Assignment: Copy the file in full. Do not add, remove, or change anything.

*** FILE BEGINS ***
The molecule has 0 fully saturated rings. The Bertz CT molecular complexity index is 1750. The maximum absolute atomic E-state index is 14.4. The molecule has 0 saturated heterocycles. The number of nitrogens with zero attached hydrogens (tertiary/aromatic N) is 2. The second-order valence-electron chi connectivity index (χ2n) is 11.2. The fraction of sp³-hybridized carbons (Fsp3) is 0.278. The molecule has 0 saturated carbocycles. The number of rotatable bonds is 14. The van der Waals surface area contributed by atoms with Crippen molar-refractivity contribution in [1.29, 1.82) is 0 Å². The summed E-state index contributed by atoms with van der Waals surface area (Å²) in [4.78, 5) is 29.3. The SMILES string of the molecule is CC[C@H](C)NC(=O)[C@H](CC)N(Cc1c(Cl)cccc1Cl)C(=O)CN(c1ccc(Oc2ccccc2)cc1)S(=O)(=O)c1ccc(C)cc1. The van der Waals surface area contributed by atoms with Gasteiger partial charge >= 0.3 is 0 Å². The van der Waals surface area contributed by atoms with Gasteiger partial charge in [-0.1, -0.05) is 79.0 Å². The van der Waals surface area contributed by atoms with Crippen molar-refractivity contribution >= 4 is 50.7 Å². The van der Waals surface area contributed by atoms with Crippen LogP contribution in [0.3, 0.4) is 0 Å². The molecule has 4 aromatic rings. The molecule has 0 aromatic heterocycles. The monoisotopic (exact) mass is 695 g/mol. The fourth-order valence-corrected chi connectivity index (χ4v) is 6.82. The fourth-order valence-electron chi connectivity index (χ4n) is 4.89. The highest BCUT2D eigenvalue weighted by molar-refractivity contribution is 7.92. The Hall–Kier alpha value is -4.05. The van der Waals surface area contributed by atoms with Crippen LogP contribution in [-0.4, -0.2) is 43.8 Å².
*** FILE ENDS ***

The molecule has 0 fully saturated rings. The Bertz CT molecular complexity index is 1750. The maximum absolute atomic E-state index is 14.4. The molecule has 0 saturated heterocycles. The number of nitrogens with zero attached hydrogens (tertiary/aromatic N) is 2. The second-order valence-electron chi connectivity index (χ2n) is 11.2. The fraction of sp³-hybridized carbons (Fsp3) is 0.278. The molecule has 0 saturated carbocycles. The number of rotatable bonds is 14. The van der Waals surface area contributed by atoms with Crippen molar-refractivity contribution in [1.29, 1.82) is 0 Å². The summed E-state index contributed by atoms with van der Waals surface area (Å²) in [4.78, 5) is 29.3. The SMILES string of the molecule is CC[C@H](C)NC(=O)[C@H](CC)N(Cc1c(Cl)cccc1Cl)C(=O)CN(c1ccc(Oc2ccccc2)cc1)S(=O)(=O)c1ccc(C)cc1. The van der Waals surface area contributed by atoms with Gasteiger partial charge >= 0.3 is 0 Å². The van der Waals surface area contributed by atoms with Gasteiger partial charge in [-0.1, -0.05) is 79.0 Å². The van der Waals surface area contributed by atoms with Crippen molar-refractivity contribution >= 4 is 50.7 Å². The van der Waals surface area contributed by atoms with Crippen LogP contribution in [0.3, 0.4) is 0 Å². The molecule has 4 aromatic rings. The molecule has 0 aromatic heterocycles. The monoisotopic (exact) mass is 695 g/mol. The fourth-order valence-corrected chi connectivity index (χ4v) is 6.82. The fourth-order valence-electron chi connectivity index (χ4n) is 4.89. The highest BCUT2D eigenvalue weighted by molar-refractivity contribution is 7.92. The Hall–Kier alpha value is -4.05. The van der Waals surface area contributed by atoms with Crippen LogP contribution in [-0.4, -0.2) is 43.8 Å².